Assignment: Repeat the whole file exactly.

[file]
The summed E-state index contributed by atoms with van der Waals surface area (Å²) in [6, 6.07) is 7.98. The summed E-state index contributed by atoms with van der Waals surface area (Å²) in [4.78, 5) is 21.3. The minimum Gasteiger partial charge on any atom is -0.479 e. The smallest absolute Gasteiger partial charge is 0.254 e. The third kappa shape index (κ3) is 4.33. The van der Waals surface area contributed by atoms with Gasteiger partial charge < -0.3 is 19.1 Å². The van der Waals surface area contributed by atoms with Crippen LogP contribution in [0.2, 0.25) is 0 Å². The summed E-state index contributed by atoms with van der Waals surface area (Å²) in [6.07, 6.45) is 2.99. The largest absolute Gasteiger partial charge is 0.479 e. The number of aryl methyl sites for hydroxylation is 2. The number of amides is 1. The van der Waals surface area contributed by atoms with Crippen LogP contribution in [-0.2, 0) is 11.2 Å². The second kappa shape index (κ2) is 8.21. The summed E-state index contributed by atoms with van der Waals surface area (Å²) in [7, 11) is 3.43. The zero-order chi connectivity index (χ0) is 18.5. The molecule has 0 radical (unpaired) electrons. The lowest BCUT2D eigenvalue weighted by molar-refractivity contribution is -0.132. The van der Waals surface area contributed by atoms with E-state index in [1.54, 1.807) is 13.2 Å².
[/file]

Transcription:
The summed E-state index contributed by atoms with van der Waals surface area (Å²) in [6, 6.07) is 7.98. The summed E-state index contributed by atoms with van der Waals surface area (Å²) in [4.78, 5) is 21.3. The minimum Gasteiger partial charge on any atom is -0.479 e. The smallest absolute Gasteiger partial charge is 0.254 e. The third kappa shape index (κ3) is 4.33. The van der Waals surface area contributed by atoms with Gasteiger partial charge < -0.3 is 19.1 Å². The van der Waals surface area contributed by atoms with Crippen LogP contribution in [0.2, 0.25) is 0 Å². The summed E-state index contributed by atoms with van der Waals surface area (Å²) in [6.07, 6.45) is 2.99. The largest absolute Gasteiger partial charge is 0.479 e. The number of aryl methyl sites for hydroxylation is 2. The number of amides is 1. The van der Waals surface area contributed by atoms with Crippen LogP contribution in [-0.2, 0) is 11.2 Å². The second kappa shape index (κ2) is 8.21. The summed E-state index contributed by atoms with van der Waals surface area (Å²) in [7, 11) is 3.43. The zero-order chi connectivity index (χ0) is 18.5. The molecule has 0 radical (unpaired) electrons. The lowest BCUT2D eigenvalue weighted by molar-refractivity contribution is -0.132. The van der Waals surface area contributed by atoms with E-state index in [1.54, 1.807) is 13.2 Å².